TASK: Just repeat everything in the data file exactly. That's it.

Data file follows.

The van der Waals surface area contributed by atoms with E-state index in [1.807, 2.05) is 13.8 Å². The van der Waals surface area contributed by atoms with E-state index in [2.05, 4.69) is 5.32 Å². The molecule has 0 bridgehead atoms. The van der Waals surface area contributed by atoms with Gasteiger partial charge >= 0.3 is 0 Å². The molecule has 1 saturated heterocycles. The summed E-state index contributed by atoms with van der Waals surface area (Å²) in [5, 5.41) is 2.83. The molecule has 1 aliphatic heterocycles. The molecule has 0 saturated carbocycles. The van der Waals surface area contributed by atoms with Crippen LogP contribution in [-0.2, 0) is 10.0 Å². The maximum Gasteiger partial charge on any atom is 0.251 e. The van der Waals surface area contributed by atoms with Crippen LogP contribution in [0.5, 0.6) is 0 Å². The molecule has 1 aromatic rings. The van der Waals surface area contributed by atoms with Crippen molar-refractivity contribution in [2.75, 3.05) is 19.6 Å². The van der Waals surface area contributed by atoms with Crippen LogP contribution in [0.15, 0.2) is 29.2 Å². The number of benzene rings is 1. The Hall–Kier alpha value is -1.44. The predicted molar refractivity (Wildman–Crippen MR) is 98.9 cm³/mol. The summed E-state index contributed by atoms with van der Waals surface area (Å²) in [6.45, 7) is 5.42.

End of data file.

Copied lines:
The van der Waals surface area contributed by atoms with E-state index in [1.807, 2.05) is 13.8 Å². The van der Waals surface area contributed by atoms with E-state index in [2.05, 4.69) is 5.32 Å². The molecule has 0 bridgehead atoms. The van der Waals surface area contributed by atoms with Gasteiger partial charge >= 0.3 is 0 Å². The molecule has 1 saturated heterocycles. The summed E-state index contributed by atoms with van der Waals surface area (Å²) in [5, 5.41) is 2.83. The molecule has 1 aliphatic heterocycles. The molecule has 0 saturated carbocycles. The van der Waals surface area contributed by atoms with Crippen LogP contribution in [-0.2, 0) is 10.0 Å². The maximum Gasteiger partial charge on any atom is 0.251 e. The van der Waals surface area contributed by atoms with Crippen LogP contribution in [0.5, 0.6) is 0 Å². The molecule has 1 aromatic rings. The van der Waals surface area contributed by atoms with Crippen molar-refractivity contribution in [2.75, 3.05) is 19.6 Å². The van der Waals surface area contributed by atoms with Crippen LogP contribution in [0.15, 0.2) is 29.2 Å². The number of benzene rings is 1. The Hall–Kier alpha value is -1.44. The predicted molar refractivity (Wildman–Crippen MR) is 98.9 cm³/mol. The summed E-state index contributed by atoms with van der Waals surface area (Å²) in [6.45, 7) is 5.42.